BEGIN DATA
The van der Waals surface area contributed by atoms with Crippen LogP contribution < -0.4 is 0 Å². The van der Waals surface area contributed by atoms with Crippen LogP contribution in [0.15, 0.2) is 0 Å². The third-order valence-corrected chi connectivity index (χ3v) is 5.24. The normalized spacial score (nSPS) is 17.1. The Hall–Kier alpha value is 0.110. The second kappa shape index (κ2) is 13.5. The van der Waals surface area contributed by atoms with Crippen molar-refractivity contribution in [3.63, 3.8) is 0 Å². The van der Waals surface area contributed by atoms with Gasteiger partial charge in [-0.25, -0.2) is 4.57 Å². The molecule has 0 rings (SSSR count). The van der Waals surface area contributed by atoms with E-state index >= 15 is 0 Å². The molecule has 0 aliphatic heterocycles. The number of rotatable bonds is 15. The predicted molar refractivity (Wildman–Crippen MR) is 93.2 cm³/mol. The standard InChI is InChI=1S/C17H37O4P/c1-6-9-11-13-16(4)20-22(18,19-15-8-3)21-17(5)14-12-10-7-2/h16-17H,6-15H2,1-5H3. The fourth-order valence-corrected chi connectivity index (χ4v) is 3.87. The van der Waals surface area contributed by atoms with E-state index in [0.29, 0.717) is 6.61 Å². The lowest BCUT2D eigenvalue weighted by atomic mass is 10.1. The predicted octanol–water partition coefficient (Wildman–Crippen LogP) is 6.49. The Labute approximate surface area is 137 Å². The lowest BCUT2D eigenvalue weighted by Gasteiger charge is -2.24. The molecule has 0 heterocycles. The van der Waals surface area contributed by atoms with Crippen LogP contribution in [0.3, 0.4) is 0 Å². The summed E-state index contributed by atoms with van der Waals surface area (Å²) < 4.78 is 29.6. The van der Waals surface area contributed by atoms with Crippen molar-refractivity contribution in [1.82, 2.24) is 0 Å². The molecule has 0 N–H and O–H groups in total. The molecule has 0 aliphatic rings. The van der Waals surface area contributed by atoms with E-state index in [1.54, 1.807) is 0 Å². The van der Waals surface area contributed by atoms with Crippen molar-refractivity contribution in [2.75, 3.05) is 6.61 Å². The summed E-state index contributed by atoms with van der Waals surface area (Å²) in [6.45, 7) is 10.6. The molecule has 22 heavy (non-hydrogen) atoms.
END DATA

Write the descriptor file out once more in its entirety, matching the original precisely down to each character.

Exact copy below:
The van der Waals surface area contributed by atoms with Crippen LogP contribution < -0.4 is 0 Å². The van der Waals surface area contributed by atoms with Crippen LogP contribution in [0.15, 0.2) is 0 Å². The third-order valence-corrected chi connectivity index (χ3v) is 5.24. The normalized spacial score (nSPS) is 17.1. The Hall–Kier alpha value is 0.110. The second kappa shape index (κ2) is 13.5. The van der Waals surface area contributed by atoms with Crippen molar-refractivity contribution in [3.63, 3.8) is 0 Å². The van der Waals surface area contributed by atoms with Gasteiger partial charge in [-0.25, -0.2) is 4.57 Å². The molecule has 0 rings (SSSR count). The van der Waals surface area contributed by atoms with E-state index >= 15 is 0 Å². The molecule has 0 aliphatic heterocycles. The number of rotatable bonds is 15. The predicted molar refractivity (Wildman–Crippen MR) is 93.2 cm³/mol. The standard InChI is InChI=1S/C17H37O4P/c1-6-9-11-13-16(4)20-22(18,19-15-8-3)21-17(5)14-12-10-7-2/h16-17H,6-15H2,1-5H3. The fourth-order valence-corrected chi connectivity index (χ4v) is 3.87. The van der Waals surface area contributed by atoms with E-state index in [0.29, 0.717) is 6.61 Å². The lowest BCUT2D eigenvalue weighted by atomic mass is 10.1. The predicted octanol–water partition coefficient (Wildman–Crippen LogP) is 6.49. The Labute approximate surface area is 137 Å². The lowest BCUT2D eigenvalue weighted by Gasteiger charge is -2.24. The molecule has 0 heterocycles. The van der Waals surface area contributed by atoms with Crippen LogP contribution in [0.3, 0.4) is 0 Å². The summed E-state index contributed by atoms with van der Waals surface area (Å²) < 4.78 is 29.6. The van der Waals surface area contributed by atoms with Crippen molar-refractivity contribution in [1.82, 2.24) is 0 Å². The molecule has 0 N–H and O–H groups in total. The molecule has 0 aliphatic rings. The van der Waals surface area contributed by atoms with E-state index in [1.54, 1.807) is 0 Å². The van der Waals surface area contributed by atoms with Crippen molar-refractivity contribution in [2.75, 3.05) is 6.61 Å². The summed E-state index contributed by atoms with van der Waals surface area (Å²) in [6.45, 7) is 10.6. The molecule has 22 heavy (non-hydrogen) atoms.